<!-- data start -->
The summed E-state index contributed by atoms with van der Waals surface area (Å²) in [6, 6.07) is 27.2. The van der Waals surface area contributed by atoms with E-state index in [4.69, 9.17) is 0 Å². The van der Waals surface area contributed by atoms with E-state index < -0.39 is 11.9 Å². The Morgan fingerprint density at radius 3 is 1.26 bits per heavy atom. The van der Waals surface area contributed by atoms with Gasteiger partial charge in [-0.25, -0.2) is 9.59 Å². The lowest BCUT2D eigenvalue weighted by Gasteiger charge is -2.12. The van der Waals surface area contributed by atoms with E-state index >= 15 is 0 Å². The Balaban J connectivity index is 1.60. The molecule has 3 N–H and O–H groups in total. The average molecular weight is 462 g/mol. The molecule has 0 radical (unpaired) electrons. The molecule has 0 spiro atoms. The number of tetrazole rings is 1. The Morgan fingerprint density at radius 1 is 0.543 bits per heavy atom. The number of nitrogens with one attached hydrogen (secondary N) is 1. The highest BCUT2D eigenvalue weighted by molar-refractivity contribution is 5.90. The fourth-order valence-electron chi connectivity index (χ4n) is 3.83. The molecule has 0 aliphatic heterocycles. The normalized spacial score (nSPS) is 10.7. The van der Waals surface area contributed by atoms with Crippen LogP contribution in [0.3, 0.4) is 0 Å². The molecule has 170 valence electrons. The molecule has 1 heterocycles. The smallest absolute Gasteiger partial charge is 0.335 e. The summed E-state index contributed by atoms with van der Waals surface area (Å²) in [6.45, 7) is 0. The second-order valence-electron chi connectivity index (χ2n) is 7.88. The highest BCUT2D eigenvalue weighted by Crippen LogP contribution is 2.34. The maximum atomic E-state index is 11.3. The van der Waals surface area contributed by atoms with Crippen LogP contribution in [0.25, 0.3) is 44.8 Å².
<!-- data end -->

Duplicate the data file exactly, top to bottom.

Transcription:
The summed E-state index contributed by atoms with van der Waals surface area (Å²) in [6, 6.07) is 27.2. The van der Waals surface area contributed by atoms with E-state index in [4.69, 9.17) is 0 Å². The van der Waals surface area contributed by atoms with E-state index < -0.39 is 11.9 Å². The Morgan fingerprint density at radius 3 is 1.26 bits per heavy atom. The van der Waals surface area contributed by atoms with Gasteiger partial charge in [-0.25, -0.2) is 9.59 Å². The lowest BCUT2D eigenvalue weighted by Gasteiger charge is -2.12. The van der Waals surface area contributed by atoms with E-state index >= 15 is 0 Å². The Balaban J connectivity index is 1.60. The molecule has 3 N–H and O–H groups in total. The average molecular weight is 462 g/mol. The molecule has 0 radical (unpaired) electrons. The molecule has 0 spiro atoms. The number of tetrazole rings is 1. The Morgan fingerprint density at radius 1 is 0.543 bits per heavy atom. The number of nitrogens with one attached hydrogen (secondary N) is 1. The highest BCUT2D eigenvalue weighted by molar-refractivity contribution is 5.90. The fourth-order valence-electron chi connectivity index (χ4n) is 3.83. The molecule has 0 aliphatic heterocycles. The normalized spacial score (nSPS) is 10.7. The van der Waals surface area contributed by atoms with Crippen LogP contribution in [0.3, 0.4) is 0 Å². The molecule has 170 valence electrons. The molecule has 1 heterocycles. The smallest absolute Gasteiger partial charge is 0.335 e. The summed E-state index contributed by atoms with van der Waals surface area (Å²) in [6.45, 7) is 0. The second-order valence-electron chi connectivity index (χ2n) is 7.88. The highest BCUT2D eigenvalue weighted by Crippen LogP contribution is 2.34. The maximum atomic E-state index is 11.3. The van der Waals surface area contributed by atoms with Crippen LogP contribution in [0.25, 0.3) is 44.8 Å².